My father did the same thing for a long time. He was a non-practicing Catholic who occasionally attended and received holy communion, and he also attended an evangelical Church, receiving communion when it was offered. He didn't know any better. He was one of those people that didn't take Church very seriously, so in the long run, for him, it didn't matter at all.
I think that this has a lot to do with parishioners of all denominations being ignorant about what Churches are "closed communion". I have never, ever seen a Catholic Church refuse holy communion to anyone. When I was about 11, I went to a RC Church for a long time. I was officially Presbyterian, but I received communion there every Sunday. Neither I, nor the priest, thought anything of it. In my young mind, I was a Christian, so I was fine receiving the body and blood of Christ anywhere, as he commanded me to do in the Bible.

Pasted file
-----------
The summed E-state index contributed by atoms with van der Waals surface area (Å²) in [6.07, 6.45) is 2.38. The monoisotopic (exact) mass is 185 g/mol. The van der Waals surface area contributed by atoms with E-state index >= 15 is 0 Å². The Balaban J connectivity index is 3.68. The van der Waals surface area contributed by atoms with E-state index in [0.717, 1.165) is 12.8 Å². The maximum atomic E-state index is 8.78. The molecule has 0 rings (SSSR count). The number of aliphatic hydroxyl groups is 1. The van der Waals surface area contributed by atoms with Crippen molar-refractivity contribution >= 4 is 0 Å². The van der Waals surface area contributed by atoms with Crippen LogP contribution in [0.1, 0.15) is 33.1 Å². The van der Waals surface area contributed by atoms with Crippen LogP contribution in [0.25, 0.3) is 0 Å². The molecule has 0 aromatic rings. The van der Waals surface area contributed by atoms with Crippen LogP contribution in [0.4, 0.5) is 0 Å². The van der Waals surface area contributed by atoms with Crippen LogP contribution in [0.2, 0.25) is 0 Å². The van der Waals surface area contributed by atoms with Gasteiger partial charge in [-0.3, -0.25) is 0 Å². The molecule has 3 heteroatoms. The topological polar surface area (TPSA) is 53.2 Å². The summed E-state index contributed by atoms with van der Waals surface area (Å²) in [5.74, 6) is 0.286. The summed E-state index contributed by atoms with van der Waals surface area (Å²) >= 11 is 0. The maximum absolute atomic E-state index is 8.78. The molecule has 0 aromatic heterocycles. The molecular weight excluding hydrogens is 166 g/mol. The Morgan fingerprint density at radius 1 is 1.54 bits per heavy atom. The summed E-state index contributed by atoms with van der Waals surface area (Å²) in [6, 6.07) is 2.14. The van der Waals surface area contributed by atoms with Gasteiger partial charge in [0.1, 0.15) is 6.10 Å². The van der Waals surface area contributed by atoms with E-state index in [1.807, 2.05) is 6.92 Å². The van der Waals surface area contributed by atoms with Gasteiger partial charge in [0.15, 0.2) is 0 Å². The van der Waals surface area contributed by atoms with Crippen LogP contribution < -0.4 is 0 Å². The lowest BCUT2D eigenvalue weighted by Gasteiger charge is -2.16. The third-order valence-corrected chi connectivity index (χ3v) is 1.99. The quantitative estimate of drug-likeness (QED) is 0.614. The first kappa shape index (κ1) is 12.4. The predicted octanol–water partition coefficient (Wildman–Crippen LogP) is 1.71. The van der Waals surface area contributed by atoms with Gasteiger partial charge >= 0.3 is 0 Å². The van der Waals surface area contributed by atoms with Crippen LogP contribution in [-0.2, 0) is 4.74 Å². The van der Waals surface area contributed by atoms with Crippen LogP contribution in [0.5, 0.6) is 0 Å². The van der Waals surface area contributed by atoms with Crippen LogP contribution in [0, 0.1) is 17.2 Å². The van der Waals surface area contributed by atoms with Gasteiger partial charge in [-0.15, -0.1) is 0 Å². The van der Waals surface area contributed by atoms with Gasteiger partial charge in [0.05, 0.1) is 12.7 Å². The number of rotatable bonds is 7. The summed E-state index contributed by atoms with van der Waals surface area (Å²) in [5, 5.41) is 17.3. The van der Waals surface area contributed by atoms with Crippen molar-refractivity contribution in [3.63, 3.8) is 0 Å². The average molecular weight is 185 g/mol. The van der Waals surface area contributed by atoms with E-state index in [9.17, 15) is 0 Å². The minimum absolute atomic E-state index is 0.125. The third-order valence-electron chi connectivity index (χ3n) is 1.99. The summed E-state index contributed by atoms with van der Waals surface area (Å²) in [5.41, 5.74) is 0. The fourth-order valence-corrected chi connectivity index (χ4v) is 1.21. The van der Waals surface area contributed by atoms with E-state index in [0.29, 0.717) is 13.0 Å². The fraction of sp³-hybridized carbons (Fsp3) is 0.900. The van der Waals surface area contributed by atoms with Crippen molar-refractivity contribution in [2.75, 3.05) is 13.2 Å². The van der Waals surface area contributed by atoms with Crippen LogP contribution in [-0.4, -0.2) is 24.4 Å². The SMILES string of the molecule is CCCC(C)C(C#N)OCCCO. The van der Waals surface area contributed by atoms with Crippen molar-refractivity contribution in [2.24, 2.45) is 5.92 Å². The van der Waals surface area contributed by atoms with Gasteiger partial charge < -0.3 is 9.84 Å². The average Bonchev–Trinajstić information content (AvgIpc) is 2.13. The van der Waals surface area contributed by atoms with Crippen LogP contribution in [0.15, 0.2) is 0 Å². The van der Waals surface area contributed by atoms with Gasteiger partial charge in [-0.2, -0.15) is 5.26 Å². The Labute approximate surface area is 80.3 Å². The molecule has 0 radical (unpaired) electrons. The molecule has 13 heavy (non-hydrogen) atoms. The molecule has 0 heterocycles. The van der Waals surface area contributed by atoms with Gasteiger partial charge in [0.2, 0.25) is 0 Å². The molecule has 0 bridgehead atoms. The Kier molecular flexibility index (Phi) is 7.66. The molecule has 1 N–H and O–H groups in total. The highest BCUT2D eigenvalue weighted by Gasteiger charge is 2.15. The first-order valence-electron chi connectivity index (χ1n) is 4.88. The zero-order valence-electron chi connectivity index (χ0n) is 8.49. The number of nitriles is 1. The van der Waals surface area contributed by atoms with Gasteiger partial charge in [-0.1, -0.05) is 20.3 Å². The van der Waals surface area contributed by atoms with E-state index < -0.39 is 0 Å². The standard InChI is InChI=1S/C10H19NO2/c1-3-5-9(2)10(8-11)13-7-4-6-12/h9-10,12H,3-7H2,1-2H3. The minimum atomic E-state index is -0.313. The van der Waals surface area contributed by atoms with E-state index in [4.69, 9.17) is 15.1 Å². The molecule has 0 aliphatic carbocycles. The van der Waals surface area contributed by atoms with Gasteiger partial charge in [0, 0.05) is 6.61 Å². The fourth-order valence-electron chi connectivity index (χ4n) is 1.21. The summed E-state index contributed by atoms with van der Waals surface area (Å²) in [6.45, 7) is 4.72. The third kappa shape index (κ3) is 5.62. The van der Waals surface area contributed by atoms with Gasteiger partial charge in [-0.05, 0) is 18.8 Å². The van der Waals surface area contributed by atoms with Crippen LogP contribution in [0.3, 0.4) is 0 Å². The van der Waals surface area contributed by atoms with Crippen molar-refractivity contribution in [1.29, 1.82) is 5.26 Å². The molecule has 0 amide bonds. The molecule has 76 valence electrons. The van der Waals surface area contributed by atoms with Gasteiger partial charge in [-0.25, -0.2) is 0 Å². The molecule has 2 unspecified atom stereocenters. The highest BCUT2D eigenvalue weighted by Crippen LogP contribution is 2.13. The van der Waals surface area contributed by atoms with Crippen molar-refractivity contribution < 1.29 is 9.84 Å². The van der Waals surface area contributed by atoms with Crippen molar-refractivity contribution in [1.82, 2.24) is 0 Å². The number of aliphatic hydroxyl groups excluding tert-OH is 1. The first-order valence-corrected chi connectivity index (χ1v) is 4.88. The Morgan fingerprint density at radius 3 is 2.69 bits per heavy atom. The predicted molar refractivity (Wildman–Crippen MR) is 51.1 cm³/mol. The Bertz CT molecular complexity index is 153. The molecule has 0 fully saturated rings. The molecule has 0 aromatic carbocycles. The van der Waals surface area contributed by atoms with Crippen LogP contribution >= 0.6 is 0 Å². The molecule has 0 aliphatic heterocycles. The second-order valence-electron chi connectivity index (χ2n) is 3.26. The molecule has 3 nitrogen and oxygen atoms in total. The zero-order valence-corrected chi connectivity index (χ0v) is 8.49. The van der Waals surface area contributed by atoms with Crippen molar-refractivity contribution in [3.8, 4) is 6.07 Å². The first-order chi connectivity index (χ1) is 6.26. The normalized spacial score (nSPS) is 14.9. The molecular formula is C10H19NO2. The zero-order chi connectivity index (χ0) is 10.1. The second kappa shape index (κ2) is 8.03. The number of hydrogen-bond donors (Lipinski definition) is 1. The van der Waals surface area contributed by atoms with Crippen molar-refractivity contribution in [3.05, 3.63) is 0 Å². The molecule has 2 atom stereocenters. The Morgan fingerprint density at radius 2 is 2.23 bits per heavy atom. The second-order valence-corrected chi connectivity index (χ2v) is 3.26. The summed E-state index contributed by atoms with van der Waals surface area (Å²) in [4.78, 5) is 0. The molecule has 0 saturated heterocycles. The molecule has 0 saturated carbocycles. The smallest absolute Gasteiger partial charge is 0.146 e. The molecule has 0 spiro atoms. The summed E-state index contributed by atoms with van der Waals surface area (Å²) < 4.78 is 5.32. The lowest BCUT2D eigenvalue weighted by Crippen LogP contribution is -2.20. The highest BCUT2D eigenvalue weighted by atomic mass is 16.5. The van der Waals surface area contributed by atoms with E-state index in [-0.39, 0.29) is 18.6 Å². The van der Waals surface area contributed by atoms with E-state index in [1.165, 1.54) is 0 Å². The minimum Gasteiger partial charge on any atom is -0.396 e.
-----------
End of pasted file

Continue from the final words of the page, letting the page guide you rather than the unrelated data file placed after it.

I think that another contributing factor is the demographics of RC communities. About half of the people in my community are RC, roughly one quarter are traditional Protestants (Anglicans, Lutherans, Methodists, etc.) The other 1/4 is Evangelical.
We have about seven Catholic Churches in my community. So many people go to one Church at any given Sunday, and the crowds tend to vary from week to week. For a priest to know everyone and whether they're "approved" for holy communion is nearly impossible. It's up to the people to judge whether they are "worthy". That's the way it is in my community, anyway.